HOMILY FOR THE FEAST OF CHRIST THE KING 2016
Readings: Sam.5:1-3/Col. 1:12-20
Gospel: Lk. 23:35-43
“Amen.” It is such a simple word but it has so much meaning. Whenever we petition the angels and saints whenever we asked for intercession of the Blessed Virgin Mary, whenever we pray to the father, the son, and the Holy Spirit, we always end our prayer-our requests for their aid-with a simple word “Amen.” It is used practically every day at one time or another in this world; yet imagine that many people don’t really know what this word actually means. The dictionary defines the word Amen as “so be it” or “truly it is so.” But is this word all that this definition implies? If that’s all this word really means, then why do we place such an emphasis on it in our worship in our own prayer life?
Perhaps this word is reflective upon the feast celebrated today. I mean, think about the life that Jesus spent here on earth and what we make of that today. Jesus of Nazareth, the Messiah, Prince of peace, could’ve easily come into this world with a fanfare and a large procession proclaiming his arrival to his father’s children. Instead, he came to earth as any mortal person would. He could’ve been born to one of the noblest families in all of Israel. Instead, he was conceived to a virgin betrothed to a carpenter in a small town of Nazareth. His birth could’ve been in a fine home or palace that denoted his royalty. Instead, it came in a stable, being wrapped in swaddling clothes, and laid in a humble manger.
Despite his lowly beginnings, his birth created much excitement and turmoil in all of Israel. Shepherds came down from their flocks to bid the child homage. Wiseman came from the East to worship the newborn King of the Jews and offer him gifts of gold, frankincense and myrrh. The king of Israel was so enraged of his birth that he gave an order to slaughter every child less than two years of age to protect his kingship. As he grew in wisdom and knowledge, his ministry drew great crowds because of what he had to say and what he had to do to bring the faithful closer to God.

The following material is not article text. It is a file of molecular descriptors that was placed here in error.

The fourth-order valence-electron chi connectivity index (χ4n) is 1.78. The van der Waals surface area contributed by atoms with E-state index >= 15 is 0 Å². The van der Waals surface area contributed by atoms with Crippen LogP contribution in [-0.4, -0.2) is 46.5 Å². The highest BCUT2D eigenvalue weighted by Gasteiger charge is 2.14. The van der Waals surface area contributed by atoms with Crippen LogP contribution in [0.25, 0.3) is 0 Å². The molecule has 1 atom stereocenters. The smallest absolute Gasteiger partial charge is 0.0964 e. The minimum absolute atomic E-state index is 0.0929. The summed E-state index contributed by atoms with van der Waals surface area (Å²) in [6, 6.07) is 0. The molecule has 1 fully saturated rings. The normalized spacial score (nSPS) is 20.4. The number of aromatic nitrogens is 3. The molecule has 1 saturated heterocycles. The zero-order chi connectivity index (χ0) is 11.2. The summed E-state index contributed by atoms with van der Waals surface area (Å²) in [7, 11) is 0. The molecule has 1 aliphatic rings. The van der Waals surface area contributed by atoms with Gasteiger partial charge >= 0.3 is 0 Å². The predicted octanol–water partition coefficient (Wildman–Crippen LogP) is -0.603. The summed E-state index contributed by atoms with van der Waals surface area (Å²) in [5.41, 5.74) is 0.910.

Yet even before his ministry began, this duality of who Jesus was is demonstrated by the ministry of John the Baptist, the “voice crying out in the wilderness.” John prepared his disciples for the coming of the Messiah, the “Lamb of God who takes away the sins of the world.” And yet while most heralds are dressed in the grand splendor, John wore a tunic of camel’s hair and ate wild honey and locusts.
Most leaders have an entourage of the wisest and most powerful people they can have. But Jesus had those who were looked down upon and despised. He had fishermen, tax collectors, zealots, and some of the poorest of the poor of Israel to be his inner circle of advisors. While Jesus learned from them, they also learned from him the way that God wished his children to behave here on earth. His disciples even included one who would eventually turn his back on Jesus and turn him over to the Jewish authorities to be convicted of blasphemy and sentenced to death. While most leaders depended upon his advisors to counsel him to be a success, Jesus apostles were there to help him spread the good news to the entire world; even if meant the ending of his own life.